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Education

State Board of Ed to focus on Pre-K, digital learning

State Board of Education members began a review of the state’s current strategic plan with an eye for change. One place that the Board’s Vice Chairman Roberto Martinez says he’d like the state to expound on what it means to be a “world-class education system”.

 “To me, it’s more than that. It means preparing our students to compete in an economy that’s a world economy,”   he said during the board's meeting Wednesday in Tampa.

The group is trying to work out a set of goals to steer the state’s public education system through the next two years. But when it comes to defining a “world-class” education system, it’s easier said, than done, and it has different meanings to different people. For board member John Padget, building a world-class education system, starts at the bottom.

“What are we doing in school readiness and how does that link into VPK, the money we’re spending statewide? I think our mission is to dramatically reduce the need for remediation at the college level. We’re responsible for K-20. And if we can’t do it in this state, who is better positioned?”   he said.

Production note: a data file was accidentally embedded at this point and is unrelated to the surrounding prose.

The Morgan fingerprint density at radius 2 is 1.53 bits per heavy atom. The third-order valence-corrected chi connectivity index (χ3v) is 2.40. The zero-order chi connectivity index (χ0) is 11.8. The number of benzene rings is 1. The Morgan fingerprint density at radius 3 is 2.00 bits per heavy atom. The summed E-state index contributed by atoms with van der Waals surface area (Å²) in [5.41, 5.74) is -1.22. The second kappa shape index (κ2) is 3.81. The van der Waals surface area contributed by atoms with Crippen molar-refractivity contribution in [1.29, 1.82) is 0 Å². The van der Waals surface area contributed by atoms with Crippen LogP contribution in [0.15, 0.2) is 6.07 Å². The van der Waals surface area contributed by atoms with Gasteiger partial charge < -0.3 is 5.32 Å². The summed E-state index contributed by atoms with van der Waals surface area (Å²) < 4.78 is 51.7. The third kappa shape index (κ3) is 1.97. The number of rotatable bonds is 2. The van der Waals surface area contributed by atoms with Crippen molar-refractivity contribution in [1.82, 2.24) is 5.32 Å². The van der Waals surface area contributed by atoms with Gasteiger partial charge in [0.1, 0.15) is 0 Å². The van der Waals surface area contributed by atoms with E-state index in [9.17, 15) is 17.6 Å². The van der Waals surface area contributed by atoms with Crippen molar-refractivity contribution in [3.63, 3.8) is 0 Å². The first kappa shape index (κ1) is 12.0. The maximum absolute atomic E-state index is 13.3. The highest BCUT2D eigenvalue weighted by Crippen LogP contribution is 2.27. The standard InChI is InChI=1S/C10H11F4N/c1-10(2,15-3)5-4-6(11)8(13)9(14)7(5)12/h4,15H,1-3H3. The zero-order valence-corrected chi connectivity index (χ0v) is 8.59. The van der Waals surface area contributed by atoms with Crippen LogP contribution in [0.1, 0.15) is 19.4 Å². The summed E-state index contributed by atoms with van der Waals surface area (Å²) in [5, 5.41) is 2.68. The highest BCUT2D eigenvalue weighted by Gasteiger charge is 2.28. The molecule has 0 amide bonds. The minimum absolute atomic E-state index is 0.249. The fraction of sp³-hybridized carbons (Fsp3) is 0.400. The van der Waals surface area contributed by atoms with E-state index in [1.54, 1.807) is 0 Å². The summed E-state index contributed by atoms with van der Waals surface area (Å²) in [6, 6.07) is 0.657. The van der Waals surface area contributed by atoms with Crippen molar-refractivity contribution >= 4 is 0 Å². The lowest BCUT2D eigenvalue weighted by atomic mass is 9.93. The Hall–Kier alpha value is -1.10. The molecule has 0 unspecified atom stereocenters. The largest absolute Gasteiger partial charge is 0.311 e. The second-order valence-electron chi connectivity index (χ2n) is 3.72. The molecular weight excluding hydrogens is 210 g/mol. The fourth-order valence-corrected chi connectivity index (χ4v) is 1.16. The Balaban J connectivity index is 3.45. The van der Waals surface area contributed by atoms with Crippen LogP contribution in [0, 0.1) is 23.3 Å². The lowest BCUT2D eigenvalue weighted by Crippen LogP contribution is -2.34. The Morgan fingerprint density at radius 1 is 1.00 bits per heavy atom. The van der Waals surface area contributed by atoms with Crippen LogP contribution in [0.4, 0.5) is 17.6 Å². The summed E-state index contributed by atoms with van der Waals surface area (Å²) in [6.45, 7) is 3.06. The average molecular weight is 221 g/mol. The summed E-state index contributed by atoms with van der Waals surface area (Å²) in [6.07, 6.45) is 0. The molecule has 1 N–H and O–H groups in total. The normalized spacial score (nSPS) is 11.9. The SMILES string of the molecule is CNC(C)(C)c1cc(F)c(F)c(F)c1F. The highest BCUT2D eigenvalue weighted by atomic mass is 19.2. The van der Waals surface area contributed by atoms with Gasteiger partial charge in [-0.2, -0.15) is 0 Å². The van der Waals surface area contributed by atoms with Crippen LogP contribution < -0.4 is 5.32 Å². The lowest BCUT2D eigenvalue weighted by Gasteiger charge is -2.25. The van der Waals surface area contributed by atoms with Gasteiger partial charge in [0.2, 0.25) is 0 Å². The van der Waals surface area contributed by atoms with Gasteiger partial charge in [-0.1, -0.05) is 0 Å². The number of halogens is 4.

Florida’s Voluntary Pre-Kindergarten system was recently rated as first in access, but last in funding in a Rutgers University Study. The state was also criticized for the quality of its programs.

Having a good educational foundation helps lessen the need for remediation classes as children get older. And much of the work to ensure a good system is done at the state and local levels, through rules, regulations and laws. Take digital education for example: The State Board of Education sees it as a way to help schools keep up with changes in technology.

 “I want to use the word technology-based platform of education. We’re trying to become educators in a proficiency of technology-based educational learning," said the Board's Chairwoman Kathleen Shanahan.   She wants the board’s strategic plan to include language that pushes digital learning.

 The state has worked to expand digital learning options. Taking at least one online class is now a requirement for students to graduate high school. The state recently approved expanding its virtual school to allow elementary school students to enroll. And last year, the state opened up its education system to online charter schools.

The board wants to have a final plan in place by June.